It was going so well for me and then all ended badly. Mark charged his elephants once more and they got in. I decided to stand with velites, to break the attack up a bit. Bad choice. They got beaten, ran away, lost command and half of my legionaries decided to go with them—a low, 1 in 3 chance that occurred for 3/4 of those that tested! You get that. Mark had had all the poor luck until then...!
A fun night out.
Pyrrhus v Carthage
7th October 2017
Pyrrhus on his white charger sent packing along with his bodyguard cavalry, despite being victors of three mêlées!
Great game, thanks to Wilko who supplied surtout!
Battle of Asculum, 279 BC
10th Nov 2017
Roman 188, plus four standards captured
A classic Pyrrhic victory!
Battle of Chaeronea (86 BC)
18th Nov 2017
Sulla v Archelaus (a general of Mithridates). Giving Impetus a roll.
Could Sulla repeat the bona fide 'history' in which 10 000 Mithridatic soldiers were killed for the loss of 12 Romans. MacGyver eat your heart out!
Wilko was inspired by an article in Miniature Wargames, using a 'new' set of rules that he found, on his shelf...
York ascendant. Grey routed, as was Greystoke. Somerset killed, his command routed. Mêlée on-going 'tween Willoughby and Grey.
It's all over. Willoughby's Yorkists were broken in mêlée, but Grey was killed and his command also routed.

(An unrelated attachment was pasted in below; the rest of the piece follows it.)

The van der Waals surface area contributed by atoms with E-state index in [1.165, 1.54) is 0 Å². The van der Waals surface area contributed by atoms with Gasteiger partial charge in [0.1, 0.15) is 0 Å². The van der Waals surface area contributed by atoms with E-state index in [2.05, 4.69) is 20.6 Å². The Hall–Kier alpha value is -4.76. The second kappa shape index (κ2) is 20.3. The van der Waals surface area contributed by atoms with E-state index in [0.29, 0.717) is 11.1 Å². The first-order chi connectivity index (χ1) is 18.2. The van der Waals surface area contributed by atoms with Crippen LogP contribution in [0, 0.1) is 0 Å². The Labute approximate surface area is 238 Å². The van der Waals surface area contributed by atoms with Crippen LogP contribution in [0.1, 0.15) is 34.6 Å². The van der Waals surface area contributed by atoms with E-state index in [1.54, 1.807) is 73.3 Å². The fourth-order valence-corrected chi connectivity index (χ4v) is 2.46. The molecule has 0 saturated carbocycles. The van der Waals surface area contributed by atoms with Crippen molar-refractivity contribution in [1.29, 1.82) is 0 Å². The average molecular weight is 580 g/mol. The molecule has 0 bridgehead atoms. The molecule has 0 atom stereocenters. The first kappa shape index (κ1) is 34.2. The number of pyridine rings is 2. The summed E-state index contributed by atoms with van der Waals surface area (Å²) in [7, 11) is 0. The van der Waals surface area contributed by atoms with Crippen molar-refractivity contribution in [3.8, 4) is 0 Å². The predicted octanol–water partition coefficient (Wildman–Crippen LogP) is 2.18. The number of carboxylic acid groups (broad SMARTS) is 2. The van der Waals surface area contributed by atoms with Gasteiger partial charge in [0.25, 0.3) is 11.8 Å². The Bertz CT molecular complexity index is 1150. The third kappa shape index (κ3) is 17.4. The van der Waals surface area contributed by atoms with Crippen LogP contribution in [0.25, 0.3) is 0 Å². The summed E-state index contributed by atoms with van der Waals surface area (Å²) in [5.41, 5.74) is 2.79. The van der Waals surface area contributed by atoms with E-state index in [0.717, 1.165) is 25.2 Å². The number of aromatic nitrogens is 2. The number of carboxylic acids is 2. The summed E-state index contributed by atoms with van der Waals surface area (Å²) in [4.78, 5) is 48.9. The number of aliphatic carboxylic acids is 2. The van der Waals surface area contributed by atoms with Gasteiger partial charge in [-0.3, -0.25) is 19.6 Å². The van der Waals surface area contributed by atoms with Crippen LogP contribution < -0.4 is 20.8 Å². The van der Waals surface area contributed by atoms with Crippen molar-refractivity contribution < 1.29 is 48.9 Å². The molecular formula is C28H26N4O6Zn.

The outnumbered Gauls in the centre-left of this photo failed a test, *not* because of their situation, but purely and simply due to a bad die roll.
The rules were *okay* for four turns, but the glitches and difficulties became more apparent as turns became more involved. As you get tired you are less tolerant of rules, but also see more of the silliness. For all the testing, failing morale was more to do with die roll than situation.
Percy had been defeated, but not decisively and, most importantly, remained 'at large'.
The failure of the King to win a conclusive victory at Shrewsbury lead Mark and Julian to consider what would happen next. So it was that they designed a fictitious follow-up battle near the town of 'arrowgate. The King had put out a call for more troops and so was reinforced, though with fewer men-at-arms, while Percy (Hotspur) was joined by his father and his forces.
Congratulations if you have made it this far!
This post brings us up-to-date with all of our past games; save for Jena, which I will be the subject of a separate post, and Turin that Julian is drafting.